TIFF and LibTiff Mail List Archive


1993.10.05 21:07 "regarding 16 bit components in tiff", by Dave Dyer
1993.10.05 22:32 "Re: regarding 16 bit components in tiff", by Dan McCoy

1993.10.05 22:32 "Re: regarding 16 bit components in tiff", by Dan McCoy

We have an application that would like to use tiff format to store images with 16 bits per component, sometimes also 4 components/pixel. Some interesting questions arise, which don't appear to be covered either in the docmentation or in common practice.

  1. what endian order should be used to store 16 bit components?

The native order of the writer.

There was some debate about whether the reader had to check or not. In the lastest librib, the library will byte-swap the data if necessary, so the reader get's it in his native order from the library.

In other words, you shouldn't need to care.

  1. Is this affected by the endian order used to store the header.

Yes, it should match.

  1. what component order should be used for 4 component x 16 bit images?

No different from the order of 8 bit components.

If it's rgba, alpha is defined by the ExtraSamples tag, extra samples come after the normal samples covered by the Photometric.

  1. Likewise, should this be affected by the endian ordering of the header.

Emphatically, No!

  1. how will 16 bit components interact with various supported compression schemes?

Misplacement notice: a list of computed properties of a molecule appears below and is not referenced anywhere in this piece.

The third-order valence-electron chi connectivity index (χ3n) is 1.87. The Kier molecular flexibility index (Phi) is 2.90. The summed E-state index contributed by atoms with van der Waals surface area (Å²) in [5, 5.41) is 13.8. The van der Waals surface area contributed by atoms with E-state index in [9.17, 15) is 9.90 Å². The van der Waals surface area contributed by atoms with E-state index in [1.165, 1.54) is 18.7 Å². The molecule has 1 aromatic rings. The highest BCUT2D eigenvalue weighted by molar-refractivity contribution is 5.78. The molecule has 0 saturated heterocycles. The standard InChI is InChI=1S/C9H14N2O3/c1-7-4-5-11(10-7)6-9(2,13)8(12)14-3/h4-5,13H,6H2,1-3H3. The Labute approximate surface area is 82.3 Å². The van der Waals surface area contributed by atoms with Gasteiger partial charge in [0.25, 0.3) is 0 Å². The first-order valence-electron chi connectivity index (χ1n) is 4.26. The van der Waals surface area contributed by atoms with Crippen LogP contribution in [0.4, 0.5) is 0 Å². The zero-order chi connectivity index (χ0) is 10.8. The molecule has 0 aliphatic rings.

LZW will compress the byte stream, since it is a byte-string compressor, two-byte colors are just two byte strings. It doesn't do as good of a job as it does on an 8-bit image, but there is a lot more information there.

The horizontal differencing predictor used with LZW knows enough to do the difference on the 16-bit values rather than just bytes. (This is one of the reasons why the library has to do the swap.)

PackBits just deals with the byte-stream and will probably do a pretty lousy job on all but the simplest images. However it already does a

lousy job on all but simple images anyway, the range of good images just shrinks a lot when you go to 16 bits.

You can improve compression in the usual way, throwing away information. 12-bits is very often enough for image data.

You can shift 12-bit data up 4 bits, write it to TIFF and shift it down when you read it. You get 4 extra bits of information over 8 bit data and the file is compatible with full 16 bit applications. The extra zero bits should make lzw a little happier, since the shifted out bits tend toward high frequencies.

  1. are there any real world applications that support 16 bit components now?

RenderMan has supported 16-bit channels in TIFF for years now.

  1. Are there any sample images available for validation purposes?

A while ago I sent Sam a couple to help testing.

I could provide more if they're needed.

Your return address says, I believe you folks have RenderMan there.

To get 16-bit TIFF files, just use the following in a rib file:

Quantize "rgba" 65535 0 65535 0.5
Display "filename" "tiff" "rgb"
Display "filename" "tiff" "rgba"

If you need to play with details like compression or horizontal differencing let me know, I'd be glad to help.

Dan McCoy